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London 1426–1601: Marine Insurance and the Law Merchant

  • A. B. Leonard
Part of the Palgrave Studies in the History of Finance Series book series (PSHF)

Abstract

Prior to a series of merchant-driven state interventions in the 1570s, the primary institutions of contract enforcement for insurance buyers and sellers in London were the merchant community itself, typically embodied in the city’s Lord Mayor and Aldermen, and the merchants’ own body of governing rules, part of the Law Merchant. In 1781 the underwriter John Weskett published his encyclopaedic Complete digest of theory, laws and practise of insurance, which describes the Law Merchant as follows:1

The affairs of commerce are regulated by a law of their own, called the Law Merchant, or Lex Mercatoria, which all nations agree in and take notice of: and in particular it is held to be a part of the law of England, which decides the causes of merchants by the general rules which obtain in all commercial countries.2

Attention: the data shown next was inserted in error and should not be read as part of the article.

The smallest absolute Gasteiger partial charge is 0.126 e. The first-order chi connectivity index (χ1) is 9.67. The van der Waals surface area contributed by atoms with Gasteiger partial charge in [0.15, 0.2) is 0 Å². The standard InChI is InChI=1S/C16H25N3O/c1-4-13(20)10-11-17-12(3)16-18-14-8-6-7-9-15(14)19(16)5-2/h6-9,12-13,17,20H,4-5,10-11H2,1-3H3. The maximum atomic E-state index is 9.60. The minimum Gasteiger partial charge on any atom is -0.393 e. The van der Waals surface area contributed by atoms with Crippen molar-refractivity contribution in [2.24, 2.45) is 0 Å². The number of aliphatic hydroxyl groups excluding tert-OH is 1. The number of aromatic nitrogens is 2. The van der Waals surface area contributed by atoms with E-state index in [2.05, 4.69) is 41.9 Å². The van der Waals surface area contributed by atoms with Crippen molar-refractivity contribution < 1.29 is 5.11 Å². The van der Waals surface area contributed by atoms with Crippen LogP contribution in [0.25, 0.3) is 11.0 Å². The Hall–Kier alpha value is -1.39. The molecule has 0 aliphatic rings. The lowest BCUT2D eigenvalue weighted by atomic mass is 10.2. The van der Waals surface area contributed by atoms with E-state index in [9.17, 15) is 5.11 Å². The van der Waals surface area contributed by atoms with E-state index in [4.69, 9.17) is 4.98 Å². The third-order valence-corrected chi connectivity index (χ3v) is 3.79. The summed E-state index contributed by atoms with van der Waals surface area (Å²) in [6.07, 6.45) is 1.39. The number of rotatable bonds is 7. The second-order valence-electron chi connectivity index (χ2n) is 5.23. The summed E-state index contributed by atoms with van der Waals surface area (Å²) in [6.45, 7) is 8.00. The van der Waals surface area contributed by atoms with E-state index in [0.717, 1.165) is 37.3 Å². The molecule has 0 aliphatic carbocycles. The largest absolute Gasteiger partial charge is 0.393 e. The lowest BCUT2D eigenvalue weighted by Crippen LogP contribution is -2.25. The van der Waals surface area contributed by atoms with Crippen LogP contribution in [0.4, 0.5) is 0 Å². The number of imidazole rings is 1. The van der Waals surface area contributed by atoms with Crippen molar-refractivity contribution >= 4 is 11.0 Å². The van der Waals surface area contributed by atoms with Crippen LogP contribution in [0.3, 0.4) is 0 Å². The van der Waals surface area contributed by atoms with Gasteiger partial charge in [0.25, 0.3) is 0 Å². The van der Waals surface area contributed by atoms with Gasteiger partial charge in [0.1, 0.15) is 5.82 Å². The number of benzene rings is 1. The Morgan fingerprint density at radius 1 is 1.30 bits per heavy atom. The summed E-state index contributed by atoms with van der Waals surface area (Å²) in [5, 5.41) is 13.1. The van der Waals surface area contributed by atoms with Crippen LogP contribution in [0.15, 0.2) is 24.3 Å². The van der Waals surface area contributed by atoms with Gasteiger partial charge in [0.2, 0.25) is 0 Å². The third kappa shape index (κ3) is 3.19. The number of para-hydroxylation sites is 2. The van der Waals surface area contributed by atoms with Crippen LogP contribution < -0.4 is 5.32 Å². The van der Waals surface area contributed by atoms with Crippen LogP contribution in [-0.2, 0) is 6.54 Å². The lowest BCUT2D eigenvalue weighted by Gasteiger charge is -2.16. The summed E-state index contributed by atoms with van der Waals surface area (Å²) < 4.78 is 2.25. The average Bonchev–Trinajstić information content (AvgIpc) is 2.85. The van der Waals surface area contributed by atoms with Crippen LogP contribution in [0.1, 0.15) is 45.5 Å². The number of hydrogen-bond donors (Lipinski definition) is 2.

Keywords

Dispute Resolution Marine Insurance Insurance Buyer Privy Council Merchant Guild 
These keywords were added by machine and not by the authors. This process is experimental and the keywords may be updated as the learning algorithm improves.

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Notes

  1. 2.
    Emphasis here and in all citations is in the original. Spelling has been modernised throughout. Weskett, John (Merchant): A complete digest of the theory, laws, and practice of insurance, London: Printed by Frys, Couchman, & Collier, 1781, p. 321.Google Scholar
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© A.B. Leonard 2016

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  • A. B. Leonard

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